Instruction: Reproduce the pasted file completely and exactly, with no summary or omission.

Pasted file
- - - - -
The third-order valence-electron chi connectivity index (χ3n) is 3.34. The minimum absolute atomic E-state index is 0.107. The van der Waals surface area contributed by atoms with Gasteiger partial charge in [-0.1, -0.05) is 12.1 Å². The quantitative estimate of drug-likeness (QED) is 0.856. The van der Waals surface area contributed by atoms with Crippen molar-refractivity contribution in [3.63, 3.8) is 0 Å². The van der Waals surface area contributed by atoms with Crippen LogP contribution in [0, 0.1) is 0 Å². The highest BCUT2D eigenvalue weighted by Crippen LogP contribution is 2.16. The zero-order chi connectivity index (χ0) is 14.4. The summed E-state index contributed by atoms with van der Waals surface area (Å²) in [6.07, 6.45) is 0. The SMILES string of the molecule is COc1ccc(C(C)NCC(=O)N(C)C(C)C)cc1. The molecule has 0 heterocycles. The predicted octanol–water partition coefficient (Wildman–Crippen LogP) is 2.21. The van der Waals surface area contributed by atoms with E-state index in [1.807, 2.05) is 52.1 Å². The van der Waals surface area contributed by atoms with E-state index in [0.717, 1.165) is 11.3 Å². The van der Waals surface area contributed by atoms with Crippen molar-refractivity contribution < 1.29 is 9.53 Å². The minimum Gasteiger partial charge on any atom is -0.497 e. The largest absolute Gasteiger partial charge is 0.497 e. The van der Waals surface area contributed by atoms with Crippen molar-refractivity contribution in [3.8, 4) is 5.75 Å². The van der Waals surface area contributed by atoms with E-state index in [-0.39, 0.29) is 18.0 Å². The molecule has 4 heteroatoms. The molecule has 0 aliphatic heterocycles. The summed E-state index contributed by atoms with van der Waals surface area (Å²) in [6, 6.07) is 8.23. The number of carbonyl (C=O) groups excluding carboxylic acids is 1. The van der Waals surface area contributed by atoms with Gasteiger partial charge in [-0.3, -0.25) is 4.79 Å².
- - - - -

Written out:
The third-order valence-electron chi connectivity index (χ3n) is 3.34. The minimum absolute atomic E-state index is 0.107. The van der Waals surface area contributed by atoms with Gasteiger partial charge in [-0.1, -0.05) is 12.1 Å². The quantitative estimate of drug-likeness (QED) is 0.856. The van der Waals surface area contributed by atoms with Crippen molar-refractivity contribution in [3.63, 3.8) is 0 Å². The van der Waals surface area contributed by atoms with Crippen LogP contribution in [0, 0.1) is 0 Å². The highest BCUT2D eigenvalue weighted by Crippen LogP contribution is 2.16. The zero-order chi connectivity index (χ0) is 14.4. The summed E-state index contributed by atoms with van der Waals surface area (Å²) in [6.07, 6.45) is 0. The SMILES string of the molecule is COc1ccc(C(C)NCC(=O)N(C)C(C)C)cc1. The molecule has 0 heterocycles. The predicted octanol–water partition coefficient (Wildman–Crippen LogP) is 2.21. The van der Waals surface area contributed by atoms with E-state index in [1.807, 2.05) is 52.1 Å². The van der Waals surface area contributed by atoms with E-state index in [0.717, 1.165) is 11.3 Å². The van der Waals surface area contributed by atoms with Crippen molar-refractivity contribution < 1.29 is 9.53 Å². The minimum Gasteiger partial charge on any atom is -0.497 e. The largest absolute Gasteiger partial charge is 0.497 e. The van der Waals surface area contributed by atoms with Crippen molar-refractivity contribution in [3.8, 4) is 5.75 Å². The van der Waals surface area contributed by atoms with E-state index in [-0.39, 0.29) is 18.0 Å². The molecule has 4 heteroatoms. The molecule has 0 aliphatic heterocycles. The summed E-state index contributed by atoms with van der Waals surface area (Å²) in [6, 6.07) is 8.23. The number of carbonyl (C=O) groups excluding carboxylic acids is 1. The van der Waals surface area contributed by atoms with Gasteiger partial charge in [-0.3, -0.25) is 4.79 Å².